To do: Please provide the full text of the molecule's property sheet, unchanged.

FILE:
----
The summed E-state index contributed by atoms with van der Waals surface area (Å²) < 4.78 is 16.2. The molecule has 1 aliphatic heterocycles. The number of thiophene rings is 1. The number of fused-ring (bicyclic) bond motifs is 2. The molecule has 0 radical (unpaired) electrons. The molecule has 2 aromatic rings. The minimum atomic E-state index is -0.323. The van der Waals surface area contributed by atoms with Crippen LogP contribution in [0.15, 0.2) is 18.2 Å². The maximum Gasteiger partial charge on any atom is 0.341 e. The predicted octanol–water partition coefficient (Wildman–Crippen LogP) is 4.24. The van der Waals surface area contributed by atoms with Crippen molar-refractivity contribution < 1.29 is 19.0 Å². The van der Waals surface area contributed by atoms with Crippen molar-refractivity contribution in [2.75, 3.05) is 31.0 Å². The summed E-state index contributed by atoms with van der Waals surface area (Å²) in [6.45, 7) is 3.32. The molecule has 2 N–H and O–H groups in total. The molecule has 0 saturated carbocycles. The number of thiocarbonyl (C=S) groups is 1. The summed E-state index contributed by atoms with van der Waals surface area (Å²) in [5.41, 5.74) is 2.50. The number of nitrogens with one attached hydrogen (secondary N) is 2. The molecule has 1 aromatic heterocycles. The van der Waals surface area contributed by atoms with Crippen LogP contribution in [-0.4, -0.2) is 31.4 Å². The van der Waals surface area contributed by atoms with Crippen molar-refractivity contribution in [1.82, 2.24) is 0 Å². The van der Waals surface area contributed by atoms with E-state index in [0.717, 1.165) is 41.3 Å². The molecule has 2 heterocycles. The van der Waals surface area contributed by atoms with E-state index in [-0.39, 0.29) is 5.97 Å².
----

The summed E-state index contributed by atoms with van der Waals surface area (Å²) < 4.78 is 16.2. The molecule has 1 aliphatic heterocycles. The number of thiophene rings is 1. The number of fused-ring (bicyclic) bond motifs is 2. The molecule has 0 radical (unpaired) electrons. The molecule has 2 aromatic rings. The minimum atomic E-state index is -0.323. The van der Waals surface area contributed by atoms with Crippen LogP contribution in [0.15, 0.2) is 18.2 Å². The maximum Gasteiger partial charge on any atom is 0.341 e. The predicted octanol–water partition coefficient (Wildman–Crippen LogP) is 4.24. The van der Waals surface area contributed by atoms with Crippen molar-refractivity contribution < 1.29 is 19.0 Å². The van der Waals surface area contributed by atoms with Crippen molar-refractivity contribution in [2.75, 3.05) is 31.0 Å². The summed E-state index contributed by atoms with van der Waals surface area (Å²) in [6.45, 7) is 3.32. The molecule has 2 N–H and O–H groups in total. The molecule has 0 saturated carbocycles. The number of thiocarbonyl (C=S) groups is 1. The summed E-state index contributed by atoms with van der Waals surface area (Å²) in [5.41, 5.74) is 2.50. The number of nitrogens with one attached hydrogen (secondary N) is 2. The molecule has 1 aromatic heterocycles. The van der Waals surface area contributed by atoms with Crippen LogP contribution in [-0.4, -0.2) is 31.4 Å². The van der Waals surface area contributed by atoms with Crippen molar-refractivity contribution in [1.82, 2.24) is 0 Å². The van der Waals surface area contributed by atoms with E-state index in [0.717, 1.165) is 41.3 Å². The molecule has 2 heterocycles. The van der Waals surface area contributed by atoms with E-state index in [-0.39, 0.29) is 5.97 Å².